Unfortunately, there are two different types of Achilles tendonitis: noninsertional Achilles tendonitis and insertional Achilles tendonitis. The insertional type affects only the lower portion of the tendon that attaches to the heel bone. The noninsertional type affects the fibers within the middle portion of this tendon. Those who are very active tend to experience this type of injury more often. However, if you are experiencing severe pain in your Achilles tendon, you should speak with your doctor immediately.
The SMR Stretch
If you are experiencing any of the symptoms described above, you are probably feeling a little less than eager to get back to your training. Dealing with this pain can be difficult, and sometimes pushing too hard can result in further injury to the area. Remember, if you are dealing with excruciating pain, a visit to your doctor might help to prevent out any injuries to the joints or tendons. You don’t want to risk more damage by trying to stretch things out.
However, if the pain is bearable but still making it difficult to train and exercise, you can try doing this single stretch to help alleviate some of the pain to get you back to your training. First, you need to find a foam roller. Some people prefer a medium density roller (softer), which provides less pressure to the joints, or you can get a high-density roller (harder), which provides ample pressure to the joints for the stretch. You should always listen to your body and choose according to your comfort level.
- Kneel on the floor with the foam roller on the floor adjacent to your body
- Putting your hands on the floor beyond the foam roller, bring your left leg up and place it on top the roller, about halfway down the
- With your hands taking some of your weight, bring your right leg up, and place it across the back of your left leg, keeping it parallel to the roller directly onto your sore calf. This helps to pinch the calf and stretch the muscles better.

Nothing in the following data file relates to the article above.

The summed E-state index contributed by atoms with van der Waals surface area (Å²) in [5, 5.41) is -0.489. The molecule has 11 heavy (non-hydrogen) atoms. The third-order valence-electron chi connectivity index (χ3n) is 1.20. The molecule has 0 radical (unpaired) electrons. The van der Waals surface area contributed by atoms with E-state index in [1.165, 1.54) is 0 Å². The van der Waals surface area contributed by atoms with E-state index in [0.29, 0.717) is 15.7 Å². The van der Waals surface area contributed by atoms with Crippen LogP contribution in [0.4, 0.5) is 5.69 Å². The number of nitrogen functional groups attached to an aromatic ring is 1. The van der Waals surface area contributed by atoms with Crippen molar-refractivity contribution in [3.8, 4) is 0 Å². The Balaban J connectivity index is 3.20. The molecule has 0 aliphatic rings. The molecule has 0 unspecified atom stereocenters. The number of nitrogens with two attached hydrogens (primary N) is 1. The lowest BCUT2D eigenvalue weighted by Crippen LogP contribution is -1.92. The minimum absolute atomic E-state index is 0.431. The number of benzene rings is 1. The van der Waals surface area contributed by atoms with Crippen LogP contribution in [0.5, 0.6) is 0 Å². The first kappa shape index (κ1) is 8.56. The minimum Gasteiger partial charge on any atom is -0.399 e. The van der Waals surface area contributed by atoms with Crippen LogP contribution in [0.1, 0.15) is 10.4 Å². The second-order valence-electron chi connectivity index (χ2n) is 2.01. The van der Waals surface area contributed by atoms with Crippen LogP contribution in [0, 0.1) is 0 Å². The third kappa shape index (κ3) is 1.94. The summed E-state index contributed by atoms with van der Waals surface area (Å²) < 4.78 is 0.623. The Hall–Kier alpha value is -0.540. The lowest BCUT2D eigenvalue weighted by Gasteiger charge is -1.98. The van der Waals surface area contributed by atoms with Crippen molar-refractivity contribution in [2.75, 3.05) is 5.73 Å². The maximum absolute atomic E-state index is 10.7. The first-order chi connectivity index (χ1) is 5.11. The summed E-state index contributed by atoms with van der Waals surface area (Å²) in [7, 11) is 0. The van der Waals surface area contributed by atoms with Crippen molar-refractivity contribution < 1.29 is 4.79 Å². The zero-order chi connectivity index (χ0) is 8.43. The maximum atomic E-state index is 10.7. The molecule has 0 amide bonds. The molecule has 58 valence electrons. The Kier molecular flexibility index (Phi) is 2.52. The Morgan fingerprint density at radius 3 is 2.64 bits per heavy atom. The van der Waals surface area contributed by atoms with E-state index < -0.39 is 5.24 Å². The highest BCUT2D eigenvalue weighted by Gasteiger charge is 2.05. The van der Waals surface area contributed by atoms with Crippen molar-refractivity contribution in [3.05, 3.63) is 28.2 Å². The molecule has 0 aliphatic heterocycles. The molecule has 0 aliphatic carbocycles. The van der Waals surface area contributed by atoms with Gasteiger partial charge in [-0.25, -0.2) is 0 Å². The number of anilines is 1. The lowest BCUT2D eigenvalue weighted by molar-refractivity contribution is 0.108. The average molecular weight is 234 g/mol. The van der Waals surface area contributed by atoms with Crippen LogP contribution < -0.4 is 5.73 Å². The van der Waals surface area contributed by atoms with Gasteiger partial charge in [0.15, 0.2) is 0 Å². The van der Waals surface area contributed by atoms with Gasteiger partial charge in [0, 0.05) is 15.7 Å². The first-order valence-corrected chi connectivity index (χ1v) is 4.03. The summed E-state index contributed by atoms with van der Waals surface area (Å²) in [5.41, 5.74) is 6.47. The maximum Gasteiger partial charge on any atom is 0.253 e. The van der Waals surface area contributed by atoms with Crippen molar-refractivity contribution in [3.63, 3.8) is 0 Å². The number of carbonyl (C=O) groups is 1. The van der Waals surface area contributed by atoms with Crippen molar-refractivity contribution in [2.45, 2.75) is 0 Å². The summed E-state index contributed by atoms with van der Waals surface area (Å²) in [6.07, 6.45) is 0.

- By sitting back and ‘walking’ your hands backwards, slowly as much body weight as you can stand on the roller, making sure not to put it directly on the shin bone, which can cause other injuries.
- Point your toes, or rotate your foot if you can making sure to keep your top leg as parallel to the roller as you can.
- Try doing the stretch for at least 30 seconds to get the best results, and try doing the stretch one a day for a full week then adjusting according to your needs.
If you are still suffering from any physical pain then seeing your doctor is important. Stretching the muscles and tendons can be a great help in relieving various types of pain and keeping you on your feet to train longer and harder. Pain in your joints, muscles, and tendons can make it difficult to get your training and exercise done, and it often can result in injury to the areas if you overwork them. However, proper stretching and care can keep them in good shape as you train.
If you are experiencing slight pain in your heels or Achilles tendon, then you might want to give the stretch mentioned above a shot. It can be beneficial in helping you alleviate some of the pain in the area as well as help reduce the risk for injury to the joint, muscle, or tendon.
You don’t have to struggle with the pain alone either, we at Focus Physiotherapy can help you find the best treatment for your condition and help you get back on your feet as quickly as possible.
We can get you back on the right track for your training and exercise, and we will help you stretch out the aching parts of your legs and feet that are preventing you from performing at 100-percent during your workouts.
To schedule an appointment, call Focus Physiotherapy today at 289-201-2451 or contact us here.